“Let's table the discussion" is an  Adath Israel Shul initiative where a story or thought is presented in order to stimulate exciting and constructive discussion around our Shabbos table or among friends and children. (Dedicated to the Refuah Sheleima of Shalva Adina Bas Sarah Chana & Eliyahu Aharon Ben Yocheved Yetta Ettel).

Well known Frum philanthropist Howard Jonas tells of his initial business venture – a hot dog stand that he opened in front of Van Etten Hospital and across the street from a bar called the Tender Trap in the Bronx. He reminisces about how, on Sunday mornings, the bar was such a mess until a sweet elderly couple would come and clean the place up.

Jonas had made a nice impression on the couple and they were always happy to allow him to help himself to free ice. He tried to give them free hot dogs in return, but they were on salt-free diets and could not accept them. Desiring to repay the kindness, each Sunday without fail, he would bring the lady, the nicest rose he could find.

On a particular Sunday, Jonas, who was a young man, had his stand’s location  ripped away from him by an individual with a professional cart whose 24 year old son pulled a switchblade on the much younger Jonas.

Jonas went to the Tender Trap and told the lady that if she saw trouble to please call the police. Instead, she went out to the new competition and told them to move on. The father-son team laughed and called her a nasty name before they told her to go back into her store.

Fifteen minutes later, 3 large Cadillacs stopped in front of the stands. Seven men emerged and one charged the stands screaming “Who insulted my mother?” The old lady’s son charged the stand, pummeled the son and convinced the new vendors to move with a deal that they couldn’t refuse.

He then bought his whole entourage a slew of hotdogs from Jonas and paid and tipped him well. He reminded him that “any friend of my mother’s is a friend of mine.”

Jonas contemplated his good fortune and success. He noted that success in business comes as a result of many different factors, most of them things we cannot control. Talent and luck come from Hashem and we do not control these factors. However, good character which he noted is also a crucial factor for success, can be developed.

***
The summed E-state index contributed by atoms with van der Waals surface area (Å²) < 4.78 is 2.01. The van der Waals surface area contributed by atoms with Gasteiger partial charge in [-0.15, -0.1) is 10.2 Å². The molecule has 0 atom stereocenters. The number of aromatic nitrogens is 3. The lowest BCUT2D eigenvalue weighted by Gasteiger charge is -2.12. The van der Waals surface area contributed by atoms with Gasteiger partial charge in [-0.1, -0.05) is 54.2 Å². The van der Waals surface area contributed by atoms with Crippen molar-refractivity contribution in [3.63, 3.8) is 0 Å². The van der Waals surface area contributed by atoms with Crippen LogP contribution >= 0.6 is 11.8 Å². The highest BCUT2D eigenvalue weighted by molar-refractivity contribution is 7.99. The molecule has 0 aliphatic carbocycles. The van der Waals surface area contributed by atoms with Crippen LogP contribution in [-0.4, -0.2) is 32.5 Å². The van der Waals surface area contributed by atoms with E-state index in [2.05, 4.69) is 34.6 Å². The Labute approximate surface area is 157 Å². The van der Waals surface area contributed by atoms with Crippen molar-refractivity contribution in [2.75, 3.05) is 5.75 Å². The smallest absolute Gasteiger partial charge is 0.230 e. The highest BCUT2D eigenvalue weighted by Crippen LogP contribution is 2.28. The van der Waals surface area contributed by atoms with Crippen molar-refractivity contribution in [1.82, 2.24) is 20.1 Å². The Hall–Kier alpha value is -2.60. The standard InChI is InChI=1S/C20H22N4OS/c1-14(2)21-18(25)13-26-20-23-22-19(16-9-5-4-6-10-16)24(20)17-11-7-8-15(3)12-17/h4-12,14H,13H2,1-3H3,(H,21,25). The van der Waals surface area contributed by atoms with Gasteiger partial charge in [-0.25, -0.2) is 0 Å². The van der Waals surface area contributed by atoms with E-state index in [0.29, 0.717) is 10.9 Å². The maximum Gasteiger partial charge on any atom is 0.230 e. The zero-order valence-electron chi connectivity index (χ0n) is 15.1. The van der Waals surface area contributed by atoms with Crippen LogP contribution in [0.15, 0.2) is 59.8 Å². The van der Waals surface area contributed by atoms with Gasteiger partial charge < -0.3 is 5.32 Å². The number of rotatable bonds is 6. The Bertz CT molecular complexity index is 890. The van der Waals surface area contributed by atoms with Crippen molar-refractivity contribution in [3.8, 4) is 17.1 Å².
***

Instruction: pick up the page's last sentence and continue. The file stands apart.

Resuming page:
In a famous comment from a midrash he cannot find, the author of the Ein Yaakov notes that there are 3 opinions as to what the most important rule (Klal Gadol) is, in the entire Torah. While one opinion notes that it is the history of the Jewish people (Zeh Sefer Toldos HaAdam) and another notes that it is the principles of civility (V’Ahavta L’Reiacha Kamocha), it is the third that is most cryptic. The third maintains that it is the Possuk of the Korban haTamid – Es HaKeves Echad Taaseh BaBoker. The author of the Ein Yaakov explains that it is the concept of consistency that is the most important Klal in the Torah. Consistency allows us to realize that there is continuity in the religion but also that there is much more still yet to be done (Es HaKeves HaEchad Taaseh Babakor V’Eis HaKeves HaSheni Taaseh Bein HaArbayim).

In life, we have many experiences that are “amazing” and “inspiring.” But what changes experiences from amazing and inspiring to “life changing” is the ability to apply them with persistence, consistency and continuity. That is not only true in the realm of specific Jewish practice – it is true for general Mentschlachkeit as well. The building blocks of human character – courage, empathy, loyalty, honesty, integrity, kindness, generosity and the ability to cooperate are all factors of life that can be worked on and cultivated best when they are worked on with persistence and continuously.

What areas of growth are YOU working on in YOUR life?

How are you working on achieving them daily?

Let’s  “table” the discussion – by discussing it with our children, spouses, families and guests and open an exciting  discussion into our homes and communities.